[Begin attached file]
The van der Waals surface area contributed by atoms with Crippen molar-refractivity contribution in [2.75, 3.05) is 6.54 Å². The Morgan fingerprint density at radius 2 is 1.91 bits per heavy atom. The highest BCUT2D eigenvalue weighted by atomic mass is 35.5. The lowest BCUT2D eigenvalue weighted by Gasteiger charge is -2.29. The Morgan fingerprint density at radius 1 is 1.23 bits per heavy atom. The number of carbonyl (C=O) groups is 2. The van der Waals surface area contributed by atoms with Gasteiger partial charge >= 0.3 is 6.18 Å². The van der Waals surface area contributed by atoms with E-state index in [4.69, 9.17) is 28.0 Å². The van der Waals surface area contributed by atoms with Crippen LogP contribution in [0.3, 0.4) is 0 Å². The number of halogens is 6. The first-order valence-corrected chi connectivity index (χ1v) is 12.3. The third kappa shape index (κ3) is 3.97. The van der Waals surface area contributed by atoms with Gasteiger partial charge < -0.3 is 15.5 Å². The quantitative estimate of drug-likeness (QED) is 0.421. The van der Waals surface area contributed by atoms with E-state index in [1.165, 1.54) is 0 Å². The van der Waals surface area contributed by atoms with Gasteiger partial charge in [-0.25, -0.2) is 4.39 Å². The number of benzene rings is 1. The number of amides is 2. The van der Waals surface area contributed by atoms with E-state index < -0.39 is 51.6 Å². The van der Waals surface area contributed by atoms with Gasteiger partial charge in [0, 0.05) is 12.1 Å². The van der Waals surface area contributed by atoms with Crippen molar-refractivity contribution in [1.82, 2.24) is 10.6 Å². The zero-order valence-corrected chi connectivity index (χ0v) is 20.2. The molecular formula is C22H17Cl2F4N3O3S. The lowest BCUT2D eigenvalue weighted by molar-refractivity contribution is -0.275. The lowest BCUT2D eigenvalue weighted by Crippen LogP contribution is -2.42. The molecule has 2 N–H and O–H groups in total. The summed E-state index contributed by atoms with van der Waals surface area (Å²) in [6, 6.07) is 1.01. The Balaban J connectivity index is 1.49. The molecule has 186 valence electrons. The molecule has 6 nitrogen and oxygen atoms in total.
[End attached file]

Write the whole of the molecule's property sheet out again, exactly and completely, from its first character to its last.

The van der Waals surface area contributed by atoms with Crippen molar-refractivity contribution in [2.75, 3.05) is 6.54 Å². The Morgan fingerprint density at radius 2 is 1.91 bits per heavy atom. The highest BCUT2D eigenvalue weighted by atomic mass is 35.5. The lowest BCUT2D eigenvalue weighted by Gasteiger charge is -2.29. The Morgan fingerprint density at radius 1 is 1.23 bits per heavy atom. The number of carbonyl (C=O) groups is 2. The van der Waals surface area contributed by atoms with Gasteiger partial charge >= 0.3 is 6.18 Å². The van der Waals surface area contributed by atoms with E-state index in [4.69, 9.17) is 28.0 Å². The van der Waals surface area contributed by atoms with Crippen LogP contribution in [0.3, 0.4) is 0 Å². The number of halogens is 6. The first-order valence-corrected chi connectivity index (χ1v) is 12.3. The third kappa shape index (κ3) is 3.97. The van der Waals surface area contributed by atoms with Gasteiger partial charge < -0.3 is 15.5 Å². The quantitative estimate of drug-likeness (QED) is 0.421. The van der Waals surface area contributed by atoms with E-state index in [1.165, 1.54) is 0 Å². The van der Waals surface area contributed by atoms with Gasteiger partial charge in [-0.25, -0.2) is 4.39 Å². The number of benzene rings is 1. The number of amides is 2. The van der Waals surface area contributed by atoms with E-state index < -0.39 is 51.6 Å². The van der Waals surface area contributed by atoms with Gasteiger partial charge in [0, 0.05) is 12.1 Å². The van der Waals surface area contributed by atoms with Crippen molar-refractivity contribution in [1.82, 2.24) is 10.6 Å². The zero-order valence-corrected chi connectivity index (χ0v) is 20.2. The molecular formula is C22H17Cl2F4N3O3S. The lowest BCUT2D eigenvalue weighted by molar-refractivity contribution is -0.275. The lowest BCUT2D eigenvalue weighted by Crippen LogP contribution is -2.42. The molecule has 2 N–H and O–H groups in total. The summed E-state index contributed by atoms with van der Waals surface area (Å²) in [6, 6.07) is 1.01. The Balaban J connectivity index is 1.49. The molecule has 186 valence electrons. The molecule has 6 nitrogen and oxygen atoms in total.